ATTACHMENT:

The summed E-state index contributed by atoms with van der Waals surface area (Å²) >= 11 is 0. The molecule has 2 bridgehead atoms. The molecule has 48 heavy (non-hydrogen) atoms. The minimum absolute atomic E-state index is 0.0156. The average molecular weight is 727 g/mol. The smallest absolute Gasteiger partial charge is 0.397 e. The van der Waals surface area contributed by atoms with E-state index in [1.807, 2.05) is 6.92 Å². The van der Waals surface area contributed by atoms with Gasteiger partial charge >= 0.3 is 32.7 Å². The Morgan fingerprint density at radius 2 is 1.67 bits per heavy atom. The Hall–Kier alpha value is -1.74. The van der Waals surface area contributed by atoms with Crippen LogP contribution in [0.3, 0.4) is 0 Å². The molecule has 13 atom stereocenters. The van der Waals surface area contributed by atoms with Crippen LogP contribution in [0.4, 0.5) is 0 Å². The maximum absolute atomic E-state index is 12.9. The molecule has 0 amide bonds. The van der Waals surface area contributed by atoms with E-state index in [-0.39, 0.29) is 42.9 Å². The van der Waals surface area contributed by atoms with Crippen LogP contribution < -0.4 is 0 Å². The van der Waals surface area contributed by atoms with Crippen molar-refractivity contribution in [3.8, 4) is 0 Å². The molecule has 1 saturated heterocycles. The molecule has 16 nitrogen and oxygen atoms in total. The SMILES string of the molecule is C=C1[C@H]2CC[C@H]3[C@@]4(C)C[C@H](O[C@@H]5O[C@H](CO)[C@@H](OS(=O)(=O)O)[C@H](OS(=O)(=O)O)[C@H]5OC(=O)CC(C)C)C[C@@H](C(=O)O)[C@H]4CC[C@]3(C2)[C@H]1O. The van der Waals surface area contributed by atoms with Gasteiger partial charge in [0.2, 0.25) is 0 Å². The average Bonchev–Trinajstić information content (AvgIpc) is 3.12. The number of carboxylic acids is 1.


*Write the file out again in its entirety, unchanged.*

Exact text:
The summed E-state index contributed by atoms with van der Waals surface area (Å²) >= 11 is 0. The molecule has 2 bridgehead atoms. The molecule has 48 heavy (non-hydrogen) atoms. The minimum absolute atomic E-state index is 0.0156. The average molecular weight is 727 g/mol. The smallest absolute Gasteiger partial charge is 0.397 e. The van der Waals surface area contributed by atoms with E-state index in [1.807, 2.05) is 6.92 Å². The van der Waals surface area contributed by atoms with Gasteiger partial charge >= 0.3 is 32.7 Å². The Morgan fingerprint density at radius 2 is 1.67 bits per heavy atom. The Hall–Kier alpha value is -1.74. The van der Waals surface area contributed by atoms with Crippen LogP contribution in [0.3, 0.4) is 0 Å². The molecule has 13 atom stereocenters. The van der Waals surface area contributed by atoms with Crippen LogP contribution in [0.4, 0.5) is 0 Å². The maximum absolute atomic E-state index is 12.9. The molecule has 0 amide bonds. The van der Waals surface area contributed by atoms with E-state index in [-0.39, 0.29) is 42.9 Å². The van der Waals surface area contributed by atoms with Crippen LogP contribution < -0.4 is 0 Å². The van der Waals surface area contributed by atoms with Crippen molar-refractivity contribution in [3.8, 4) is 0 Å². The molecule has 1 saturated heterocycles. The molecule has 16 nitrogen and oxygen atoms in total. The SMILES string of the molecule is C=C1[C@H]2CC[C@H]3[C@@]4(C)C[C@H](O[C@@H]5O[C@H](CO)[C@@H](OS(=O)(=O)O)[C@H](OS(=O)(=O)O)[C@H]5OC(=O)CC(C)C)C[C@@H](C(=O)O)[C@H]4CC[C@]3(C2)[C@H]1O. The van der Waals surface area contributed by atoms with Gasteiger partial charge in [0.2, 0.25) is 0 Å². The average Bonchev–Trinajstić information content (AvgIpc) is 3.12. The number of carboxylic acids is 1.